Cited by 2
Abstract
High mountain areas are an appropriate indicator of anthropogenic lead (Pb), which can reach remote mountain ranges through long distance atmospheric transport. We compared the content of Pb in ecologically equivalent rodent species from Tian-Shan with European mountain ranges including the Tatra, Vitosha [...] Read more.
High mountain areas are an appropriate indicator of anthropogenic lead (Pb), which can reach remote mountain ranges through long distance atmospheric transport. We compared the content of Pb in ecologically equivalent rodent species from Tian-Shan with European mountain ranges including the Tatra, Vitosha and Rila mountains. We used bone tissues from terminal tail vertebrae of small rodents for detection of Pb levels through electro-thermal atomic absorption spectroscopy (AAS). The tailbones of Tian-Shan rodents had significantly lower Pb levels than snow voles from the Tatra Mountains, but there was no significant difference in comparison with the Vitosha and Rila mountains. We can conclude that Tian-Shan shows lower pollution by Pb than the Tatras, which may be a result of prolonged industrialization of north-western Europe and strongly prevailing west winds in this region. Full article
(This article belongs to the Special Issue Atmospheric Metal Pollution)
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Open AccessArticle
A Two-Year Study on Mercury Fluxes from the Soil under Different Vegetation Cover in a Subtropical Region, South China
Atmosphere 2018, 9(1), 30; https://doi.org/10.3390/atmos9010030 - 19 Jan 2018
Cited by 3
Abstract
In order to reveal the mercury (Hg) emission and exchange characteristics at the soil–air interface under different vegetation cover types, the evergreen broad-leaf forest, shrub forest, grass, and bare lands of Simian Mountain National Nature Reserve were selected as the sampling sites. The [...] Read more.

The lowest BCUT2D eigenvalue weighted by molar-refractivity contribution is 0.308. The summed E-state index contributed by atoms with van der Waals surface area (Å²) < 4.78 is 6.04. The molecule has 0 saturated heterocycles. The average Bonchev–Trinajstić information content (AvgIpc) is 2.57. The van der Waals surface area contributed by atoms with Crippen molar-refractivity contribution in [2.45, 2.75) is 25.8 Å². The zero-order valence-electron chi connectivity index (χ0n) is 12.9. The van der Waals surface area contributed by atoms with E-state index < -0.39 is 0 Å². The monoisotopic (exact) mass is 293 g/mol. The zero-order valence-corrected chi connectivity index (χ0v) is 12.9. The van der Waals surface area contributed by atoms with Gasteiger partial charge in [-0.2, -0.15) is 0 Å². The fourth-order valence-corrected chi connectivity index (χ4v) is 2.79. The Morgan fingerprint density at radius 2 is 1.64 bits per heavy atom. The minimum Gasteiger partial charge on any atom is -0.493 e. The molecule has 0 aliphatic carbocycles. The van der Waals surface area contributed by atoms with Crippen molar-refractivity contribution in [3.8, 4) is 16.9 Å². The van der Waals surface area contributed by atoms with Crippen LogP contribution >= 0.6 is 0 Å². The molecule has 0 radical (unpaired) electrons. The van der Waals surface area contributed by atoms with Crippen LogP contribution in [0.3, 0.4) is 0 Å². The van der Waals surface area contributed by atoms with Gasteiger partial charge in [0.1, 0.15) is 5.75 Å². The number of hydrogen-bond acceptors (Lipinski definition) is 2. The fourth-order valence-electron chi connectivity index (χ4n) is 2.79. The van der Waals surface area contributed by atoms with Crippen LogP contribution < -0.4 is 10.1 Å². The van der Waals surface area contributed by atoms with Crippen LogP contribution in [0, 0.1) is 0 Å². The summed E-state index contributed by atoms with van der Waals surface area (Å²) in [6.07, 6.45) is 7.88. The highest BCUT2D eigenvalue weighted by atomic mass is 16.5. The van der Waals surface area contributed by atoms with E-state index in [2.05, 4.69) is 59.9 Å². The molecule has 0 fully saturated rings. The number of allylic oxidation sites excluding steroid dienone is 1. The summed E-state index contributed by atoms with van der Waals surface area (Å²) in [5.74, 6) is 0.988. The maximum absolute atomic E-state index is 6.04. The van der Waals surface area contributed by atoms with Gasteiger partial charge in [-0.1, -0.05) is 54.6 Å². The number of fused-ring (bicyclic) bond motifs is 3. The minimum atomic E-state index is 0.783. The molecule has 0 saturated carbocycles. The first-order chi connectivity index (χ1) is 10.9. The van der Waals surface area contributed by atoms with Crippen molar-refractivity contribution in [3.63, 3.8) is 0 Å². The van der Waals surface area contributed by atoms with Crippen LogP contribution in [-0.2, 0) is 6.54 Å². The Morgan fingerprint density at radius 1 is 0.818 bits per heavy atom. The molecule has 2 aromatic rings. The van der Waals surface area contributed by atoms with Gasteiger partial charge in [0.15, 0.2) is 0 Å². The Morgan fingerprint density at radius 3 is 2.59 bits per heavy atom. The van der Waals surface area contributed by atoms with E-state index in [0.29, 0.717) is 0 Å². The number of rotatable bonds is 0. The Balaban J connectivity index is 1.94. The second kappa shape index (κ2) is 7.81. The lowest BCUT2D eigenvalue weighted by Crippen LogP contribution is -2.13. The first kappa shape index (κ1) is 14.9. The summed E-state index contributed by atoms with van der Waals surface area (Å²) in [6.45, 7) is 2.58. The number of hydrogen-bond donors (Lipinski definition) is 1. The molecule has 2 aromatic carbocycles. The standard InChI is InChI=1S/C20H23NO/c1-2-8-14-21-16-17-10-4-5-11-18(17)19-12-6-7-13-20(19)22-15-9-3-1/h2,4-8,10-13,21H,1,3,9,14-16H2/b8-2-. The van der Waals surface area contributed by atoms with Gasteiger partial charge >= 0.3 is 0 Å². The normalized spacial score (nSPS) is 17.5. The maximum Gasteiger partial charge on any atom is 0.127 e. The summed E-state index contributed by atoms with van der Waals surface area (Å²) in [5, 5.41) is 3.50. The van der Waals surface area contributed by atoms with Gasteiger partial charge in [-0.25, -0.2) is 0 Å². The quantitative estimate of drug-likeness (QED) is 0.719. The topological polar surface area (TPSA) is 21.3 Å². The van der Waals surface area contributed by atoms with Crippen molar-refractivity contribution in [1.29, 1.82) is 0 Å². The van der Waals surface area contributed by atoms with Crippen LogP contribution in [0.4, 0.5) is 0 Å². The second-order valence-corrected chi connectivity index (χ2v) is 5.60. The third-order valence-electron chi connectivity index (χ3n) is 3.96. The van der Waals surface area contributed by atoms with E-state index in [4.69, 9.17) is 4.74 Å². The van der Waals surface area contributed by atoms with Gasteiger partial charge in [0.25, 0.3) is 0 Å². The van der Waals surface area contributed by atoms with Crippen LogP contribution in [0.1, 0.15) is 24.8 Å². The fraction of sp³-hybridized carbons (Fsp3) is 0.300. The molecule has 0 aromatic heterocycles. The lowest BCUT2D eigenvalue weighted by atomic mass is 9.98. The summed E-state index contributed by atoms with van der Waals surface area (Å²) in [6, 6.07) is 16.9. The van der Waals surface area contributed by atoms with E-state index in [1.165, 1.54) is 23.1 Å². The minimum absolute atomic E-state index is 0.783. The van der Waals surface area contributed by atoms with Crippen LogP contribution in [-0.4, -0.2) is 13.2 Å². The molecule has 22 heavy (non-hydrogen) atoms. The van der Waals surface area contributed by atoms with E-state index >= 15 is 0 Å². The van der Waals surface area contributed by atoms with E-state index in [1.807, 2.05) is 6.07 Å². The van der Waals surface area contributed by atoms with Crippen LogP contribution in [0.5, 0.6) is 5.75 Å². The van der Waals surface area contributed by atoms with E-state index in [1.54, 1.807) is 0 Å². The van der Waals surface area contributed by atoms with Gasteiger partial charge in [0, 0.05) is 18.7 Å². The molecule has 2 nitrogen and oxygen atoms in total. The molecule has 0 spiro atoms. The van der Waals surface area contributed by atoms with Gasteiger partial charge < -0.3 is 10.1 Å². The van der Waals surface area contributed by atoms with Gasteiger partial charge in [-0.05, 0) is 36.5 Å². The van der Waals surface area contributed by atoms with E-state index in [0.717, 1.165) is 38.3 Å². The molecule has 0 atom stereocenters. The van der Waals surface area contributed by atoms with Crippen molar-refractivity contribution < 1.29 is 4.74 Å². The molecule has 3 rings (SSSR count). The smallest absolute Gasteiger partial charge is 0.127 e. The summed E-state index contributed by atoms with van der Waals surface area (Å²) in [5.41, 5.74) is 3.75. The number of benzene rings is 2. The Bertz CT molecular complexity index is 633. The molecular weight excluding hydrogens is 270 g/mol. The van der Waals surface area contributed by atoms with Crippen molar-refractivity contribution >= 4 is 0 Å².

In order to reveal the mercury (Hg) emission and exchange characteristics at the soil–air interface under different vegetation cover types, the evergreen broad-leaf forest, shrub forest, grass, and bare lands of Simian Mountain National Nature Reserve were selected as the sampling sites. The gaseous elementary mercury (GEM) fluxes at the soil–air interface under the four vegetation covers were continuously monitored for two years, and the effect of temperature and solar radiation on GEM fluxes were also investigated. Results showed that the GEM fluxes at the soil–air interface under different vegetation cover types had significant difference (p < 0.05). The bare land had the maximum GEM flux (15.32 ± 10.44 ng·m−2·h−1), followed by grass land (14.73 ± 18.84 ng·m−2·h−1), and shrub forest (12.83 ± 10.22 ng·m−2·h−1), and the evergreen broad-leaf forest had the lowest value (11.23 ± 11.13 ng·m−2·h−1). The GEM fluxes at the soil–air interface under different vegetation cover types showed similar regularity in seasonal variation, which mean that the GEM fluxes in summer were higher than that in winter. In addition, the GEM fluxes at the soil–air interface under the four vegetation covers in Mt. Simian had obvious diurnal variations. Full article
(This article belongs to the Special Issue Atmospheric Metal Pollution)
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Open AccessArticle
Spatial Patterns and Temporal Changes in Atmospheric-Mercury Deposition for the Midwestern USA, 2001–2016